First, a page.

Day 5: The Easiest Way to Navigate a Snow Storm

Snow storms are blinding – it’s easy to get disoriented, confused, and lost.

Usually in a snow storm, you can only see a few feet in front of you. Maintaining your original trajectory can be difficult and sometimes impossible depending on the conditions. Also, looking for familiar signs and landmarks can be difficult – you can only see right in front of you.

So, what is the best way to navigate a snow storm then? By following someone else’s footprints, of course.

Walking in Someone Else’s Footprints

Now, when I talk about walking in someone else’s footprints, I am not talking about doing the same thing, I am simply talking about using their past experience as a guideline for where you want to go. The first person will have the hardest time navigating the storm – they have to forge new footprints, can get lost, and have no advantages. However, if you are the second, third, or fourth person, you have the added advantage of not needing to forge a new path. Everything is easier when you have the advantage of stepping in someone else’s footprints – you can see where they stepped, whether or not it’s safe, if the path works, and overall  you will spend less time stumbling around.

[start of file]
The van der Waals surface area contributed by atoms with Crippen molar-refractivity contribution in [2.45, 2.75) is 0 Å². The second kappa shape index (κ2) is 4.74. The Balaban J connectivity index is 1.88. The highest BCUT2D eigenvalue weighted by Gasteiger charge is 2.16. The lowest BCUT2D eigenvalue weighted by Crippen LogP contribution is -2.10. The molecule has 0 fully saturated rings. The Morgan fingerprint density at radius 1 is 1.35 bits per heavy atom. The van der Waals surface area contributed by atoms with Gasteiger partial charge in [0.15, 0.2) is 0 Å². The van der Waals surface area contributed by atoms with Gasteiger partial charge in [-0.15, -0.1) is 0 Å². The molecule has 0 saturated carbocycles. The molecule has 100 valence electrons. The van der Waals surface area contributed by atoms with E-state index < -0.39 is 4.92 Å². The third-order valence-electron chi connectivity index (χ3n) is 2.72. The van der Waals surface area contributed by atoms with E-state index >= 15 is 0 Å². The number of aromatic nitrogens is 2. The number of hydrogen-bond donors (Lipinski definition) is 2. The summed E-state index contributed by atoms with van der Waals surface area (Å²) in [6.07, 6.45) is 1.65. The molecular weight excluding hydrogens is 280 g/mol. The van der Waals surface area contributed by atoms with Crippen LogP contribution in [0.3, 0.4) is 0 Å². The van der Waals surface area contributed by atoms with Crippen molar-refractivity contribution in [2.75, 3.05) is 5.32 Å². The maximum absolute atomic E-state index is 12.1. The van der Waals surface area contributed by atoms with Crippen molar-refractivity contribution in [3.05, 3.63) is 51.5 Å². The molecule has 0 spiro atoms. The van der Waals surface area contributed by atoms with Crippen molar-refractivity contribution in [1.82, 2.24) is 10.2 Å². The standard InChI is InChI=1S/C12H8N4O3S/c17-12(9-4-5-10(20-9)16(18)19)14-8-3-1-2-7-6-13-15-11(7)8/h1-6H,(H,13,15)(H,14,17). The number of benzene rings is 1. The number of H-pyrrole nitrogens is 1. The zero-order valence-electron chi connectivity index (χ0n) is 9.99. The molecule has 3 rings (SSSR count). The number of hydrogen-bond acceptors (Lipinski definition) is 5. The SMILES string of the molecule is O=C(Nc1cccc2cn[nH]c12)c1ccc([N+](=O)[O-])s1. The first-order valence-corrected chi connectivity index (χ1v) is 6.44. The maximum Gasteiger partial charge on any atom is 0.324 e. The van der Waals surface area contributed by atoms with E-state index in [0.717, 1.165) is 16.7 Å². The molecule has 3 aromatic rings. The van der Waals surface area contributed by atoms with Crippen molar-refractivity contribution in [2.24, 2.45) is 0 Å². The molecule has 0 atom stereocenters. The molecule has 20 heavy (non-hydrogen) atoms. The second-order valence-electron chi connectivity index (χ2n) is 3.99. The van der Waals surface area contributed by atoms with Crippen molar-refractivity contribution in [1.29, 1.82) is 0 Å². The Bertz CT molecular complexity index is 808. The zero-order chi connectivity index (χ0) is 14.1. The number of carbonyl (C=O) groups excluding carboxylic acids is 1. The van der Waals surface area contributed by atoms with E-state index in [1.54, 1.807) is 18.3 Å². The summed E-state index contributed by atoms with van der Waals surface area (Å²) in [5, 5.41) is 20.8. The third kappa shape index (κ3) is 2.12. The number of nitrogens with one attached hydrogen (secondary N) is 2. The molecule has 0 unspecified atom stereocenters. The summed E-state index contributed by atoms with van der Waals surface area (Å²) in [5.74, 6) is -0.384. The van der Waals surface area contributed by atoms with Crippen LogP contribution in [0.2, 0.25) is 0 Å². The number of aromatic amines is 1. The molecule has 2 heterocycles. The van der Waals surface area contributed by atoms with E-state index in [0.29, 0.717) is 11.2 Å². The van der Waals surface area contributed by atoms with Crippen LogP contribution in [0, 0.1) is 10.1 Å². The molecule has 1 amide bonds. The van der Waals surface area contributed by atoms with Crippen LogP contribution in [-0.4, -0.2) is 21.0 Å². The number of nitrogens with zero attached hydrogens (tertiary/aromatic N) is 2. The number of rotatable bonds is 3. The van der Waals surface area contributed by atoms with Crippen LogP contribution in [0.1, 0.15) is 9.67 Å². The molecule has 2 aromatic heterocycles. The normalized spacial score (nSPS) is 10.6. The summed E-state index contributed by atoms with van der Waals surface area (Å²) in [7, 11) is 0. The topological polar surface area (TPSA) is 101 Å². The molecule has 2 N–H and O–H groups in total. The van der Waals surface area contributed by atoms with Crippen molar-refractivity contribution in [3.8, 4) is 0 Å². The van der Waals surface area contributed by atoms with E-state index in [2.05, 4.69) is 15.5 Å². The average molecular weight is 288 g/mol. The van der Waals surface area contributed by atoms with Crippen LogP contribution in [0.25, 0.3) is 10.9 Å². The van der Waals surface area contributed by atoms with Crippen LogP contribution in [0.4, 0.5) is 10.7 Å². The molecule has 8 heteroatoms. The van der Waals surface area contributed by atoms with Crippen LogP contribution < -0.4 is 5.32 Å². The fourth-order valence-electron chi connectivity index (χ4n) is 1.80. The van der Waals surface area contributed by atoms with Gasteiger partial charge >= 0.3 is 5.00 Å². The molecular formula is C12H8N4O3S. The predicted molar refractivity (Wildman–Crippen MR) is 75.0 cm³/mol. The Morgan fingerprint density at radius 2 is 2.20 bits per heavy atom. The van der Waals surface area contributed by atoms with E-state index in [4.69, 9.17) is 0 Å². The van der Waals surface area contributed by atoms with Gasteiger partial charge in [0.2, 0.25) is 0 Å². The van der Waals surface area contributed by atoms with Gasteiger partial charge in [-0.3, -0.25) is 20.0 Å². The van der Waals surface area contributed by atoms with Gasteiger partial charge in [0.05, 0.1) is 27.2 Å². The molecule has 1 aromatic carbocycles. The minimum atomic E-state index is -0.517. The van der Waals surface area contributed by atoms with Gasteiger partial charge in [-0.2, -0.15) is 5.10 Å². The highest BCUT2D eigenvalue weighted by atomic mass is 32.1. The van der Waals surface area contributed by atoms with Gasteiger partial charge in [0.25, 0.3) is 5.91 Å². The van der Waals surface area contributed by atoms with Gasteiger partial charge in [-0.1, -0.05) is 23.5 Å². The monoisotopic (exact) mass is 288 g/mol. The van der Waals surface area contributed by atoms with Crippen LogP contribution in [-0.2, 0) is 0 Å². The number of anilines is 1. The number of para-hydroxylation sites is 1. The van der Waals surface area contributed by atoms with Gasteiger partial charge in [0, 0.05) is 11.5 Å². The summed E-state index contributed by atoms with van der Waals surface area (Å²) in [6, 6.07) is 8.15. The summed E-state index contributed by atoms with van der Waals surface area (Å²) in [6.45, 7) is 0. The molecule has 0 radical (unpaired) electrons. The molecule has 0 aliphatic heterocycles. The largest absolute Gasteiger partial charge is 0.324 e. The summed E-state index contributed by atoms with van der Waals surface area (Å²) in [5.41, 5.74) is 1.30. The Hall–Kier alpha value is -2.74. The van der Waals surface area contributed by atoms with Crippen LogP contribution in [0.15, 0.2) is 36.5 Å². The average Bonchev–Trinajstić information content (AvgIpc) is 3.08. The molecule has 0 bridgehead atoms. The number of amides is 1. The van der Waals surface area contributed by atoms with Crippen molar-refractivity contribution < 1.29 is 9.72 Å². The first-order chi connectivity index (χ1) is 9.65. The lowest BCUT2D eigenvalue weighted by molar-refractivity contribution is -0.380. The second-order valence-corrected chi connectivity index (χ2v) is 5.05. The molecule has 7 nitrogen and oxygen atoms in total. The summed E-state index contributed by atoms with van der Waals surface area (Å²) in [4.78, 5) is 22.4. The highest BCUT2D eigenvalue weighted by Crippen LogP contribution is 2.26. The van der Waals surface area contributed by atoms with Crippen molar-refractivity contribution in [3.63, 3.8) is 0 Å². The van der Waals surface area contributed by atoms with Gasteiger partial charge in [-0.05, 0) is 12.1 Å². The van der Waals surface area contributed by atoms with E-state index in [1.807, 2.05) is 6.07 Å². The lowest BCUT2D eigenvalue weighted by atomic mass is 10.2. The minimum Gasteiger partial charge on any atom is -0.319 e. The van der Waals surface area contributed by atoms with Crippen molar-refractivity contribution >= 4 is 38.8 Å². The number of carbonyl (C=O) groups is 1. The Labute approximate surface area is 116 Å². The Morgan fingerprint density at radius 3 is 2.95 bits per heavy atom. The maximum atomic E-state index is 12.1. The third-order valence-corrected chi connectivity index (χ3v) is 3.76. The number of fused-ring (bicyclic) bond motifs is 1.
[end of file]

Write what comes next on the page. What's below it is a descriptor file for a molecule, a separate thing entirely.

Be Careful Who’s Footprints You Follow

While following someone else through a snow storm can be a huge advantage, there are also a couple things you need to be careful of.

Be careful whose footprints you follow: you don’t want to follow someone who is lost – because then it’s just the blind leading the blind. Make sure you are following in someone’s footsteps who achieved the things you want to achieve. Make sure they got where you want to go. If you are trying to get into town, and they ended up in the woods, then you might want to rethink stepping in their footprints.

Don’t wait too long: just like in a snow storm, footprints eventually blow away. When following in someone’s footprints, there is a lot of value to the immediacy in which you can pursue them. Wait too long, and the advantages you may have received will vanish. The relationships, the advice, the insights – all of those things may become less valuable as the environment shifts with the changing winds of the market.


Doing something new is always like setting out into a snow storm. You have an idea of where you want to end up, but you’re not quite sure how to get there. You know roughly where you want to go, but you don’t know the best path. Following in someone’s footprints, while sometimes humbling, can make things much easier on you – by leveraging their expended effort, their discoveries, and their insights to your advantage.


Blair Livingston


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